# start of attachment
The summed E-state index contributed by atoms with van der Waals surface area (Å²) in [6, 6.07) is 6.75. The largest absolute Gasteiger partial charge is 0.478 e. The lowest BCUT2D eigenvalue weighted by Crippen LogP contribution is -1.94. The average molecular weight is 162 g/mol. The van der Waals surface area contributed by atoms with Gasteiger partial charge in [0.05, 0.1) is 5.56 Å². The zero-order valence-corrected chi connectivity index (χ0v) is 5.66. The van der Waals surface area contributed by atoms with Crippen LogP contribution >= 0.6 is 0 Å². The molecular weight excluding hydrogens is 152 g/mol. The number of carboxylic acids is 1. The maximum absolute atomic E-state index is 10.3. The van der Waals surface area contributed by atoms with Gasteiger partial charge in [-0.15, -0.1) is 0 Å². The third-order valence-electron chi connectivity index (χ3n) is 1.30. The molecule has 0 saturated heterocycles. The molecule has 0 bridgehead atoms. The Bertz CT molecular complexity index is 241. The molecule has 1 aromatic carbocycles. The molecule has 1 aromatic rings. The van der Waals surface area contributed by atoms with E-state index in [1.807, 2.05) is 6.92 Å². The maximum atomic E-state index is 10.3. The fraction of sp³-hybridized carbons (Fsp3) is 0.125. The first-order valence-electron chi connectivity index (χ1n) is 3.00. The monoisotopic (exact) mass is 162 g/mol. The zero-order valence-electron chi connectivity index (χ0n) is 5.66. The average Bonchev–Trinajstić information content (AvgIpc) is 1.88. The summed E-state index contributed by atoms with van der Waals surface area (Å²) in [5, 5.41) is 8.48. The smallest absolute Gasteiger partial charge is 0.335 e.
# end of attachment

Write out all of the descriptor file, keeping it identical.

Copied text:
The summed E-state index contributed by atoms with van der Waals surface area (Å²) in [6, 6.07) is 6.75. The largest absolute Gasteiger partial charge is 0.478 e. The lowest BCUT2D eigenvalue weighted by Crippen LogP contribution is -1.94. The average molecular weight is 162 g/mol. The van der Waals surface area contributed by atoms with Gasteiger partial charge in [0.05, 0.1) is 5.56 Å². The zero-order valence-corrected chi connectivity index (χ0v) is 5.66. The van der Waals surface area contributed by atoms with Crippen LogP contribution >= 0.6 is 0 Å². The molecular weight excluding hydrogens is 152 g/mol. The number of carboxylic acids is 1. The maximum absolute atomic E-state index is 10.3. The van der Waals surface area contributed by atoms with Gasteiger partial charge in [-0.15, -0.1) is 0 Å². The third-order valence-electron chi connectivity index (χ3n) is 1.30. The molecule has 0 saturated heterocycles. The molecule has 0 bridgehead atoms. The Bertz CT molecular complexity index is 241. The molecule has 1 aromatic carbocycles. The molecule has 1 aromatic rings. The van der Waals surface area contributed by atoms with E-state index in [1.807, 2.05) is 6.92 Å². The maximum atomic E-state index is 10.3. The fraction of sp³-hybridized carbons (Fsp3) is 0.125. The first-order valence-electron chi connectivity index (χ1n) is 3.00. The monoisotopic (exact) mass is 162 g/mol. The zero-order valence-electron chi connectivity index (χ0n) is 5.66. The average Bonchev–Trinajstić information content (AvgIpc) is 1.88. The summed E-state index contributed by atoms with van der Waals surface area (Å²) in [5, 5.41) is 8.48. The smallest absolute Gasteiger partial charge is 0.335 e.